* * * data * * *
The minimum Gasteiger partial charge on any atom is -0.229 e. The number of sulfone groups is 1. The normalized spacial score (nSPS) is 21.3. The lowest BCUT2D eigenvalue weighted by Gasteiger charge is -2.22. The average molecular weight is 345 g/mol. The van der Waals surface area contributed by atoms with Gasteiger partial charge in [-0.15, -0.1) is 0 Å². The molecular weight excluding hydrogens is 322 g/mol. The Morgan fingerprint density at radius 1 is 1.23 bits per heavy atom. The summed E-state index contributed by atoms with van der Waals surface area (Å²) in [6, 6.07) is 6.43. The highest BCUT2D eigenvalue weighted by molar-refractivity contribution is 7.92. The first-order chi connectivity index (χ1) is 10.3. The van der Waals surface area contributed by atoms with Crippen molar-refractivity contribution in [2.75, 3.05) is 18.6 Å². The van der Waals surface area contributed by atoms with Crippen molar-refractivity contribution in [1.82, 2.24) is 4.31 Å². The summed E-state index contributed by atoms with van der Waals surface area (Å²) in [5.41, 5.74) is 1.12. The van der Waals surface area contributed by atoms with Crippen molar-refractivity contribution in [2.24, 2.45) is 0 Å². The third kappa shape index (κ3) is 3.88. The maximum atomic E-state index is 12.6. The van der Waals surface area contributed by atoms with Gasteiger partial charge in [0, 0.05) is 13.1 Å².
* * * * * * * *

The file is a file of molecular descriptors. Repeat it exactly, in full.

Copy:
The minimum Gasteiger partial charge on any atom is -0.229 e. The number of sulfone groups is 1. The normalized spacial score (nSPS) is 21.3. The lowest BCUT2D eigenvalue weighted by Gasteiger charge is -2.22. The average molecular weight is 345 g/mol. The van der Waals surface area contributed by atoms with Gasteiger partial charge in [-0.15, -0.1) is 0 Å². The molecular weight excluding hydrogens is 322 g/mol. The Morgan fingerprint density at radius 1 is 1.23 bits per heavy atom. The summed E-state index contributed by atoms with van der Waals surface area (Å²) in [6, 6.07) is 6.43. The highest BCUT2D eigenvalue weighted by molar-refractivity contribution is 7.92. The first-order chi connectivity index (χ1) is 10.3. The van der Waals surface area contributed by atoms with Crippen molar-refractivity contribution in [2.75, 3.05) is 18.6 Å². The van der Waals surface area contributed by atoms with Crippen molar-refractivity contribution in [1.82, 2.24) is 4.31 Å². The summed E-state index contributed by atoms with van der Waals surface area (Å²) in [5.41, 5.74) is 1.12. The van der Waals surface area contributed by atoms with Crippen molar-refractivity contribution in [2.24, 2.45) is 0 Å². The third kappa shape index (κ3) is 3.88. The maximum atomic E-state index is 12.6. The van der Waals surface area contributed by atoms with Gasteiger partial charge in [0, 0.05) is 13.1 Å².